LONDON: They might be Test cricket newcomers, but all-rounder Mohammad Nabi claimed that on their day Afghanistan can beat any Test side in the world.
Nabi was speaking after helping his side claim their first Test win — a seven-wicket victory over Ireland — in just their second Test. Afghanistan, who lost their debut Test to India in just two days last year, joined an elite list of cricketing nations after winning their second five-day game.
Australia won their debut Test in 1877, and England and Pakistan won in their second Test outing.
That has Nabi dreaming that this is just the start for Afghanistan, as long as the batsmen give the bowling attack enough runs to defend on a consistent basis.
“It’s a historic day for whole of Afghanistan,” the 34-year-old said. “Especially for those guys who bring cricket from zero to the Test cricket. We played two games and we won one.
“When you win then teams will tell you to come and play with them. Nobody plays a weak team. They might think that Afghanistan is weak but not so much that we can’t fight them.
“We have the world’s best spinners and we try to concentrate on our batting line-up. If we can put up a good score on board then we are confident of beating any team in the world.”
While it might be too soon to argue that Afghanistan can beat anyone, it is hard to overstate the significance of the win against Ireland. As with the Irish, Nabi’s team only achieved Test status two years ago, they only played their first ODI in 2009, and the confidence and class is clearly oozing throughout the squad.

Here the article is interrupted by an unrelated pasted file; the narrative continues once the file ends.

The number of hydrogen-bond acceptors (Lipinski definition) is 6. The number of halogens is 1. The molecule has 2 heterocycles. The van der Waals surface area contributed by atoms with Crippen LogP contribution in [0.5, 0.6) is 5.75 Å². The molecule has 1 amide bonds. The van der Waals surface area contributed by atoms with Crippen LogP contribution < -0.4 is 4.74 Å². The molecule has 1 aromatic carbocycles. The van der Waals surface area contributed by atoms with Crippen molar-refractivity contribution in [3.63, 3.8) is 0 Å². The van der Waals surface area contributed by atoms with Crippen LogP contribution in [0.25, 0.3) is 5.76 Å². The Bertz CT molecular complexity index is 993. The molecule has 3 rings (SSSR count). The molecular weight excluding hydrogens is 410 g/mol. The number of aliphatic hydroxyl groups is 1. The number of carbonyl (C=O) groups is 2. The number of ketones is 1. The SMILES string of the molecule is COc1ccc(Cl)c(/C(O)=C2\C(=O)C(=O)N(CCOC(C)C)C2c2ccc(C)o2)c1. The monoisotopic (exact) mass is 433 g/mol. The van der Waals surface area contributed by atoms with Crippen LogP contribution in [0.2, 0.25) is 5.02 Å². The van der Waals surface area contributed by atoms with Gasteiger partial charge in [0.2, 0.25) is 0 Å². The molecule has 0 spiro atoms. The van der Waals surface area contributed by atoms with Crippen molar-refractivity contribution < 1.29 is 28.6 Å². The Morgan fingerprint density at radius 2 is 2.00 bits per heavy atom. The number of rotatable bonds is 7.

Rahmat Shah top-scored with 76 and Ihsanullah Janat hit an unbeaten 65 to lead Afghanistan’s successful chase of 147 in the opening session of day four against Ireland in Dehradun in India.
Shah, who hit his second 50 of the match after making 98 in Afghanistan’s first-innings score of 314, and Janat put on a match-winning stand of 139 for the second wicket.
Star leg-spinner Rashid Khan also played a key role in his team’s historic triumph after returning career-best figures of five for 82 to bowl out Ireland for 288 in their second innings.
Khan, along with fellow spinners Nabi and Waqar Salamkheil, accounted for 14 of the 20 Irish wickets to fall during the one-off match between the new boys.
Since overcoming the odds to compete in the 2010 World T20 in England, the Afghanistan team has managed to qualify for all the major international tournaments and now await their second appearance in the upcoming 50-over World Cup.
But Nabi insisted a Test win is special. “Every format is different. A Test has
a different flavour to it. We played a lot of T20 and one-day matches and won, but the Test win is first,” he said.
“The way our guys performed in batting and bowling, the kind of comebacks that we did — it shows we are ready for Test cricket.”